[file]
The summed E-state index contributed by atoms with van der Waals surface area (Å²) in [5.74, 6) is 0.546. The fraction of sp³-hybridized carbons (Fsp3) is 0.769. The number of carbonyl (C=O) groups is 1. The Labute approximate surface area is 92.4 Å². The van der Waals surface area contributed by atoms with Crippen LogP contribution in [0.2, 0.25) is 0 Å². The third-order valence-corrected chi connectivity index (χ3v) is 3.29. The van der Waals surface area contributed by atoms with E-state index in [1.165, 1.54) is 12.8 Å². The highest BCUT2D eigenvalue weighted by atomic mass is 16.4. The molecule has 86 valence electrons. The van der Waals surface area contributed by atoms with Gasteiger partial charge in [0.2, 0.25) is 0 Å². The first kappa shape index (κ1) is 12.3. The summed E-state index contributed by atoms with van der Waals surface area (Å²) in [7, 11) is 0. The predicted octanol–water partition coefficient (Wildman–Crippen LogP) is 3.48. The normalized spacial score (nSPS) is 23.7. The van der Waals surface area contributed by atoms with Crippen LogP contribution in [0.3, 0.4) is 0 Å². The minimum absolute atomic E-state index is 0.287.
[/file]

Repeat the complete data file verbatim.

The summed E-state index contributed by atoms with van der Waals surface area (Å²) in [5.74, 6) is 0.546. The fraction of sp³-hybridized carbons (Fsp3) is 0.769. The number of carbonyl (C=O) groups is 1. The Labute approximate surface area is 92.4 Å². The van der Waals surface area contributed by atoms with Crippen LogP contribution in [0.2, 0.25) is 0 Å². The third-order valence-corrected chi connectivity index (χ3v) is 3.29. The van der Waals surface area contributed by atoms with E-state index in [1.165, 1.54) is 12.8 Å². The highest BCUT2D eigenvalue weighted by atomic mass is 16.4. The molecule has 86 valence electrons. The van der Waals surface area contributed by atoms with Gasteiger partial charge in [0.2, 0.25) is 0 Å². The first kappa shape index (κ1) is 12.3. The summed E-state index contributed by atoms with van der Waals surface area (Å²) in [7, 11) is 0. The predicted octanol–water partition coefficient (Wildman–Crippen LogP) is 3.48. The normalized spacial score (nSPS) is 23.7. The van der Waals surface area contributed by atoms with Crippen LogP contribution in [0.3, 0.4) is 0 Å². The minimum absolute atomic E-state index is 0.287.